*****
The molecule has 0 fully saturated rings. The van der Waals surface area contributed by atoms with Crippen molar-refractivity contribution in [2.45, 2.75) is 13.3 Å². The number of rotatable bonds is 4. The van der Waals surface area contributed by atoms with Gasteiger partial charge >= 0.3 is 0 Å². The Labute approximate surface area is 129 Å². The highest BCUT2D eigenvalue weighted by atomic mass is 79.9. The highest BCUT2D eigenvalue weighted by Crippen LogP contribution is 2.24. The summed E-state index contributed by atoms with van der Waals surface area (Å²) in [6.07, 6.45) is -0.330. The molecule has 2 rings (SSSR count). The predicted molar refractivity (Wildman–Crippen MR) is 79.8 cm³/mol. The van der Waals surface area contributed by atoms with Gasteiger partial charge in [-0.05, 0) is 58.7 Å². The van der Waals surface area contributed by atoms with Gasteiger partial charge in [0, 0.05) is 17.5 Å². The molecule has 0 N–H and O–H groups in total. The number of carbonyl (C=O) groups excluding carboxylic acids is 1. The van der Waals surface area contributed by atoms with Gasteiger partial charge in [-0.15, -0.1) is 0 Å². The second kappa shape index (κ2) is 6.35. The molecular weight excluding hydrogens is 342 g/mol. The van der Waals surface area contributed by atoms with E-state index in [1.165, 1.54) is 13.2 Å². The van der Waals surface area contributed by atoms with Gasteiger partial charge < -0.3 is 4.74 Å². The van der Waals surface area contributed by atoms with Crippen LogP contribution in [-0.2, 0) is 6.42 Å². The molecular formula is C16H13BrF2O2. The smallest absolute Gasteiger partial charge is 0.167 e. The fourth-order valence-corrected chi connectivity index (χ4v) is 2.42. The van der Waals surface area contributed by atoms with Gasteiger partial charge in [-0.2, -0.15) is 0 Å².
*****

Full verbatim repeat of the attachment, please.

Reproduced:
The molecule has 0 fully saturated rings. The van der Waals surface area contributed by atoms with Crippen molar-refractivity contribution in [2.45, 2.75) is 13.3 Å². The number of rotatable bonds is 4. The van der Waals surface area contributed by atoms with Gasteiger partial charge >= 0.3 is 0 Å². The Labute approximate surface area is 129 Å². The highest BCUT2D eigenvalue weighted by atomic mass is 79.9. The highest BCUT2D eigenvalue weighted by Crippen LogP contribution is 2.24. The summed E-state index contributed by atoms with van der Waals surface area (Å²) in [6.07, 6.45) is -0.330. The molecule has 2 rings (SSSR count). The predicted molar refractivity (Wildman–Crippen MR) is 79.8 cm³/mol. The van der Waals surface area contributed by atoms with Gasteiger partial charge in [-0.05, 0) is 58.7 Å². The van der Waals surface area contributed by atoms with Gasteiger partial charge in [0, 0.05) is 17.5 Å². The molecule has 0 N–H and O–H groups in total. The number of carbonyl (C=O) groups excluding carboxylic acids is 1. The van der Waals surface area contributed by atoms with Gasteiger partial charge in [-0.15, -0.1) is 0 Å². The second kappa shape index (κ2) is 6.35. The molecular weight excluding hydrogens is 342 g/mol. The van der Waals surface area contributed by atoms with E-state index in [1.165, 1.54) is 13.2 Å². The van der Waals surface area contributed by atoms with Gasteiger partial charge < -0.3 is 4.74 Å². The van der Waals surface area contributed by atoms with Crippen LogP contribution in [-0.2, 0) is 6.42 Å². The molecular formula is C16H13BrF2O2. The smallest absolute Gasteiger partial charge is 0.167 e. The fourth-order valence-corrected chi connectivity index (χ4v) is 2.42. The van der Waals surface area contributed by atoms with Gasteiger partial charge in [-0.2, -0.15) is 0 Å².